Like parental abuse of children, abuse of one sibling by another can fall into three main categories.
These are :
- emotional abuse (for example, name-calling and teasing that has a negative psychological effect upon the victim).
- physical abuse (this can range from aggressive pushing and punching to the use of weapons such as knives at the extreme end of the spectrum.
- sexual abuse (research suggests that sexual contact and incest is more common between siblings than between the parent and child).
Effects of culture :
In our culture, hostility between siblings tends to be taken for granted. This attitude, however, can lead to the effects of significant and damaging sibling abuse being minimised or even dismissed entirely.
Statistical findings in this area of research suggest that approximately 3% of siblings are dangerously violent towards another sibling (i.e. putting them at risk of serious injury) and about one-third of children each year are assaulted by another sibling.
This finding means that physical abuse of one sibling by another is more common than parental physical abuse of the child.
What are the signs that sibling abuse may be occurring within the family?
Such signs include:
- one child always being the aggressor and one always being the victim. These roles are rigid and tend not to fluctuate.
- one child seems to be often wary of a sibling, perhaps frequently, actively avoiding him and/or displaying signs of fear in his presence a child ‘acts out’ abuse in play and/or paintings, pictures and drawings. However, this may also be a sign that parental abuse of the child is occurring, of course.
What factors put a child at risk of becoming a victim of sibling abuse?
Such factors include:
- there is existing domestic violence and/or emotional abuse occurring within the household between the parents: this is because abusive behaviour is very often learned behaviour (ie a child may model his behaviour on that of an abusive father or step-father whether consciously or unconsciously).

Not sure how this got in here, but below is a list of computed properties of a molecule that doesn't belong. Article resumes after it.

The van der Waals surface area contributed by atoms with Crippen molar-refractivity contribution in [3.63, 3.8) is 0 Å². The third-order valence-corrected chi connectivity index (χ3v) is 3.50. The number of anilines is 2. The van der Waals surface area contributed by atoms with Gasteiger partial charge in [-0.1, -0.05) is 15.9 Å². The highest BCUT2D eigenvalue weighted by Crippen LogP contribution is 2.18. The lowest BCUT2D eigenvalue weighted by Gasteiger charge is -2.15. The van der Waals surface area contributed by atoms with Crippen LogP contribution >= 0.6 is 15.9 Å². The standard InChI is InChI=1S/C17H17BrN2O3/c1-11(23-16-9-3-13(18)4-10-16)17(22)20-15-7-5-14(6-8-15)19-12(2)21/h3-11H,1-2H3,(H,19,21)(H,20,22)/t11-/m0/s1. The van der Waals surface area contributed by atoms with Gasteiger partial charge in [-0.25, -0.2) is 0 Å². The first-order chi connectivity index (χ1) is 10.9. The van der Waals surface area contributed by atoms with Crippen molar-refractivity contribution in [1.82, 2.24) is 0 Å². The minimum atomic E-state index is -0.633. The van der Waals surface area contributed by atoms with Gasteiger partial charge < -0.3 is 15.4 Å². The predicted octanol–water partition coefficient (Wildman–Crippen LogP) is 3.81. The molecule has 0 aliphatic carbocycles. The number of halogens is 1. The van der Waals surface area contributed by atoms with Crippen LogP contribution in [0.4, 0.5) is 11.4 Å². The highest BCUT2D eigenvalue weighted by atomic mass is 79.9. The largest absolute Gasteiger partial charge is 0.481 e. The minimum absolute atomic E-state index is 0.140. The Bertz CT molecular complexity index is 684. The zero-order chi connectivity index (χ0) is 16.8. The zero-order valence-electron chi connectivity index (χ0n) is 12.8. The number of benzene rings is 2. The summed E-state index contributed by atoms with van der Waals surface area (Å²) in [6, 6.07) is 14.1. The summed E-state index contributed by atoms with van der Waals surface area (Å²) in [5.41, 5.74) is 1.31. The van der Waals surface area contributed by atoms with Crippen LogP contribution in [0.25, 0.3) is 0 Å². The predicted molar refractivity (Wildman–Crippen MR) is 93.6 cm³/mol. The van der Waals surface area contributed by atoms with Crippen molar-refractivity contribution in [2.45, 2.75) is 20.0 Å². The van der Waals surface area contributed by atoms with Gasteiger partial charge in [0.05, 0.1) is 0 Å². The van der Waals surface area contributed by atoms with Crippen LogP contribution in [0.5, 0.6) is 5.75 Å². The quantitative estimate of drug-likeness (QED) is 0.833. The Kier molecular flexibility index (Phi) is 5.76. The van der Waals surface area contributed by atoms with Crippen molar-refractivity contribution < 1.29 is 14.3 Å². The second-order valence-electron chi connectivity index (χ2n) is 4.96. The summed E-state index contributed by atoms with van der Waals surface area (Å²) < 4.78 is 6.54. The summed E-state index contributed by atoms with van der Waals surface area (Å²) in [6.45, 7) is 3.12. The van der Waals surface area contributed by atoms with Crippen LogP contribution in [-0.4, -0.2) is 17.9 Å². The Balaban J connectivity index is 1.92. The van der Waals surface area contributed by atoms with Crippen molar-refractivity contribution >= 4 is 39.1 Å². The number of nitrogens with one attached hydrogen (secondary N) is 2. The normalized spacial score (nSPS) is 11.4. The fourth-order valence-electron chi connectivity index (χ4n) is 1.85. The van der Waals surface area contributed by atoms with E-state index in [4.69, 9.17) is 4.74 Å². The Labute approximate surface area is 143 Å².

- neglect of children by parents including a marked lack of supervision/ guidance and a general lack of interest by the parents in their children’s lives (for example, because they are excessively self-involved/ focused on their own lives, careers etc.).
- parents are cold and emotionally distant from children.
- a child is bullied at school and displaces (takes out) his anger about this on a vulnerable sibling.
- a child is put under excessive strain within the family, including having to take on a caring role that he is not emotionally mature enough to cope with psychologically (such as being ‘parentified’)
- a child is the victim of parental physical, emotional or sexual abuse and displaces his anger about this on a vulnerable sibling.
- one child is the ‘favourite’ of the parent and another sibling resents this.
- one child is cast in the role of family-scapegoat
What are the possible long-term consequences of being the victim of sustained and significant sibling abuse?
Such long-term consequences, which can last well into adulthood or, indeed, a lifetime if appropriate therapy is not sought include:
- low self-esteem
- eating disorders
- learned – helplessness
As would clearly be expected, the more extreme the nature of the sibling abuse, as well as the length of time it goes on for, are important factors involved in determining how deleterious the adverse psychological effects of the sibling abuse are.
Also, emotional harm done to the victim will depend, in part, on his/her psychological resilience and the level of emotional support he receives from significant others.
It is important to note that even the less extreme forms of sibling abuse can lead to long-lasting self-image problems (for example, feelings of inadequacy) for the victim.
David Hosier BSc Hons; MSc, PGDE(FAHE).
Holder of MSc and post graduate teaching diploma in psychology. Highly experienced in education. Founder of childhoodtraumarecovery.com. Survivor of severe childhood trauma.